How did Wilson promote his 14 points in the US?

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In January 1918, President Woodrow Wilson announced his Fourteen Points in a joint session of the United States Congress. The Fourteen Points reflected the idealism of President Wilson. America's European Allies and the US Senate opposed most of the Fourteen Points. Wilson's idealism and lack of flexibility led to the...

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In January 1918, President Woodrow Wilson announced his Fourteen Points in a joint session of the United States Congress. The Fourteen Points reflected the idealism of President Wilson. America's European Allies and the US Senate opposed most of the Fourteen Points. Wilson's idealism and lack of flexibility led to the ultimate demise of the Fourteen Points—especially the League of Nations, which was the Fourteenth Point.

World War I ended in November 1918. The victorious powers—America, France, Britain, and Italy—met in Versailles to work out a peace treaty. Wilson's allies had suffered enormous casualties during the war, and they wanted revenge. They wanted to punish their former enemies by making them pay large reparations and accepting blame for the war. Wilson, who personally attended the peace conference, reluctantly accepted the harsh treaty. He believed the League of Nations could preserve peace.

While he was out of the country, Wilson had lost public support. His party lost the midterm elections of 1918.

Because of vengeful European Allies, Wilson's Fourteen Points were reduced to the League of Nations. He assumed that the US Senate would accept American membership in the League. But the Senate had other ideas. Senator Henry Cabot Lodge, the head of the Senate Foreign Relations Committee, led the opposition to Wilson's League.

Refusing to compromise or even accept criticism, Wilson went on a speaking tour of the country in 1919. He hoped to win public support for American membership in the League, thereby outflanking the Senate. Wilson's arduous speaking tour led to his physical collapse. His failed speaking tour was really his first and only effort to promote any of his Fourteen Points in the US.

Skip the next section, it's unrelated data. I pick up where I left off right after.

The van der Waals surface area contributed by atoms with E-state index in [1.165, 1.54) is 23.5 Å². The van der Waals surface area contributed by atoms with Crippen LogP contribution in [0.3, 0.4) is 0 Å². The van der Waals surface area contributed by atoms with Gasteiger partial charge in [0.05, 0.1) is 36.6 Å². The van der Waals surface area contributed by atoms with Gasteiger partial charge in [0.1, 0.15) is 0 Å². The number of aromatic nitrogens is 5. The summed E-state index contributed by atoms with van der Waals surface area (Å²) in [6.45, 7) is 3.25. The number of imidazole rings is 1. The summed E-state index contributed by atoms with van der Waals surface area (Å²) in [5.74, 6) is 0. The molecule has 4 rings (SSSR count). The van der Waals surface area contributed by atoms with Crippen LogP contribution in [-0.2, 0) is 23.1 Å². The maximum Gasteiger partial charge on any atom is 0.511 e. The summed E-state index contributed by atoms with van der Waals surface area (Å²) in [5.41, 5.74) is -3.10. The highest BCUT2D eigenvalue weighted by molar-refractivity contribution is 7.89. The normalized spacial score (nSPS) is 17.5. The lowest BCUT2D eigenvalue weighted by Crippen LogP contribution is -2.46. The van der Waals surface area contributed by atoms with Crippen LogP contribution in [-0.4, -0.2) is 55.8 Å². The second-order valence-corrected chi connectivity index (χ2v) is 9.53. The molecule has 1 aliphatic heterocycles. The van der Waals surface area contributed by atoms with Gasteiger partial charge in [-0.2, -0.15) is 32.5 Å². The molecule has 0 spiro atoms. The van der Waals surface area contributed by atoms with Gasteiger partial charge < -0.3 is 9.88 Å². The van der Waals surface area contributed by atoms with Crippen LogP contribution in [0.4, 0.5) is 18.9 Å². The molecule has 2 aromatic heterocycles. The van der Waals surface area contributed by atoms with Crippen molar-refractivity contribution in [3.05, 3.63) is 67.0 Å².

Wilson's health and his presidency were ruined, and America never did join the League of Nations.

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Wilson promoted his 14 points by:

1) Giving speeches to Congress.

The most famous of his speeches was the "Fourteen Points" speech given to the United States Congress on January 8th, 1918. Wilson's 14 points included solutions to territorial disputes among combatant nations, the responsible reduction of national armaments, the promise of free trade and freedom of the seas, and most importantly, a proposal for a League of Nations.

2) Embarking on a tour across the country to put his case to the American people.

Wilson traveled 8000 miles in 22 days to bring his idea of a League of Nations to the American people. He tried to persuade the American people to support his ideal of an international community coming together to prevent future bloodshed and war. Wilson wanted to show the American people that isolationism was no longer a viable alternative in a world filled with violence and revolution.

3) Traveling to Europe to use his 14 points in treaty negotiations for the end of WWI.

In December 1918, Wilson traveled to Europe to help negotiate the treaty of Versailles. Wilson's most prized initiative was the creation of a League of Nations. The president signed the treaty in Versailles on June 28, 1919, convinced that his League of Nations would adequately handle any territorial disputes with Germany. However, America's membership in Wilson's favored League of Nations was abandoned because of Article X, which committed all League members to protect "the territorial integrity and existing political independence of all Members of the League" against any "external aggression."

The Republicans in Congress feared that Article X would make America the world's policeman. Progressives also feared that the peace-making authority of the League was too weak to be effective in any world conflict. As a result, the Senate ultimately voted against ratification of the treaty. Despite not realizing his dream of American involvement in the League of Nations before his death in 1924, Wilson would have been pleased to know that his idealism inspired the creation of the United Nations on October 24, 1945. This time, the United States Senate approved ratification of the treaty on July 28, 1945.

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